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hping2 - send (almost) arbitrary TCP/IP packets to network hosts
[ -hvnqVDzZ012WrfxykQbFSRPAUXYjJBuTG ] [ -c count ] [ -i wait ] [ --fast ] [
-I interface ] [ -9 signature ] [ -a host ] [ -t ttl ] [ -N ip id ] [ -H ip protocol
] [ -g fragoff ] [ -m mtu ] [ -o tos ] [ -C icmp type ] [ -K icmp code ] [ -s
source port ] [ -p[+][+] dest port ] [ -w tcp window ] [ -O tcp offset ] [
-M tcp sequence number ] [ -L tcp ack ] [ -d data size ] [ -E filename ] [
-e signature ] [ --icmp-ipver version ] [ --icmp-iphlen length ] [ --icmp-iplen length
] [ --icmp-ipid id ] [ --icmp-ipproto protocol ] [ --icmp-cksum checksum ] [ --icmp-ts
] [ --icmp-addr ] [ --tcpexitcode ] [ --tcp-timestamp ] [ --tr-stop ] [ --tr-keep-ttl
] [ --tr-no-rtt ] hostname
hping2 is a network tool able to send custom TCP/IP packets
and to display target replies like ping program does with ICMP replies.
hping2 handle fragmentation, arbitrary packets body and size and can be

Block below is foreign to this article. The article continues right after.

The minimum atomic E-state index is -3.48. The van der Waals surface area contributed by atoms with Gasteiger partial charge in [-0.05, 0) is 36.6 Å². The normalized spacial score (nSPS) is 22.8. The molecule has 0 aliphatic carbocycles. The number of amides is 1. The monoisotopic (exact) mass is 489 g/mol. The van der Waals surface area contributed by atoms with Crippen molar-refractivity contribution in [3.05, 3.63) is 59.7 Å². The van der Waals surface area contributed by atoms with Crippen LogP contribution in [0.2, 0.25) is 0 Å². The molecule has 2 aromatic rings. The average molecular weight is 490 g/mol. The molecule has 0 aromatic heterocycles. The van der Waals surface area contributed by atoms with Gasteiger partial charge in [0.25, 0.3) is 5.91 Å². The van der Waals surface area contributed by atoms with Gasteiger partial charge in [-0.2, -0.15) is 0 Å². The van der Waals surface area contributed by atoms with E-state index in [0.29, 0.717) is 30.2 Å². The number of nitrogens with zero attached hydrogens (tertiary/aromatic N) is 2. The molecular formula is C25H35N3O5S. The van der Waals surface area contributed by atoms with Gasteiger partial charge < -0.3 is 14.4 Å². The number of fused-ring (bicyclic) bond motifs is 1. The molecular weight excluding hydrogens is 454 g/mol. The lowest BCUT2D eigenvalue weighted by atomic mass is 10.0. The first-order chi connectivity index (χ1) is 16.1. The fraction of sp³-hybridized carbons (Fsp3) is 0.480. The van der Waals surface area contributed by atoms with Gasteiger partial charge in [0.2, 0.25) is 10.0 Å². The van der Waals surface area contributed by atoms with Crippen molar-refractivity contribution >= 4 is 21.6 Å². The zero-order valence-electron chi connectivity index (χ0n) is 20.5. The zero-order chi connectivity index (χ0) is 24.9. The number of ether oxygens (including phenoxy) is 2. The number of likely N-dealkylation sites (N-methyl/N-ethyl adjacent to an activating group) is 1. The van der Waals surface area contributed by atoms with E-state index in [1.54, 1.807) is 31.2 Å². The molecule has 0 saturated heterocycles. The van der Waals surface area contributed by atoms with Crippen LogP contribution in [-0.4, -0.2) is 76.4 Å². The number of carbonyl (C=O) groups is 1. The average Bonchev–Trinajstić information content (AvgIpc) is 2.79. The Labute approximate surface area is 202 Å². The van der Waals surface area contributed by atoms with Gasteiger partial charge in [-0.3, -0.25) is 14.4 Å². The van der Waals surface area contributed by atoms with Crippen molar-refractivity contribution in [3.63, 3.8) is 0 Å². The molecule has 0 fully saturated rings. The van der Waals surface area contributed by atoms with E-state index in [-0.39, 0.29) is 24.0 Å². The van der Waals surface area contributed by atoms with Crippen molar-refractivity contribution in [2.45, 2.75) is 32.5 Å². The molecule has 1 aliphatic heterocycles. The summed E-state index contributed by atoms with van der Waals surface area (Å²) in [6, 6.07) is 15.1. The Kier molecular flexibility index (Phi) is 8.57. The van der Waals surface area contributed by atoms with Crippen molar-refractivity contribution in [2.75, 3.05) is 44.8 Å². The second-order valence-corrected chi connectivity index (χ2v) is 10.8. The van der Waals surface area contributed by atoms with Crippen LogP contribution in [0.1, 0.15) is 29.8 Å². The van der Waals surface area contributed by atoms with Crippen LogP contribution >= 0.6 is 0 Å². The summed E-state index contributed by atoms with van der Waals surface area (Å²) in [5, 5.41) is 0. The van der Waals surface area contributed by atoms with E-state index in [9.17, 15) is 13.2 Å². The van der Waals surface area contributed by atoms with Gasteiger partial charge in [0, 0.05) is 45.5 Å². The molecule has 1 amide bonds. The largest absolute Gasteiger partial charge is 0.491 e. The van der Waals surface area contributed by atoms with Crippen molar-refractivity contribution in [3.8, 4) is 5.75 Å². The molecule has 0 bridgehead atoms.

used in order to transfer files encapsulated under supported protocols.
Using hping2 you are able to perform at least the following stuff:
- Advanced port scanning
- Test net performance using different protocols,
packet size, TOS (type of service) and fragmentation.
- Path MTU discovery
- Transferring files between even really fascist firewall
- Traceroute-like under different protocols.
- Firewalk-like usage.
- Remote OS fingerprinting.
- TCP/IP stack auditing.
- A lot of others.
It's also a good didactic tool to learn TCP/IP. hping2 is developed and
maintained by email@example.com and is licensed under GPL version 2. Development
is open so you can send me patches, suggestion and affronts without inhibitions.
primary site at http://www.hping.org
You can found both the stable
release and the istruction to download the latest source code at http://www.hping.org/download.html
Default protocol is TCP, by default hping2 will send
tcp headers to target host's port 0 with a winsize of 64 without any tcp
flag on. Often this is the best way to do an 'hide ping', useful when target
is behind a firewall that drop ICMP. Moreover a tcp null-flag to port 0 has
a good probability of not being logged.
- -h --help
- Show an help screen on standard output, so you can pipe
- -v --version
- Show version information and API used to access to data
link layer, linux sock packet or libpcap
- -c --count count
- Stop after sending
(and receiving) count response packets. After last packet was send hping2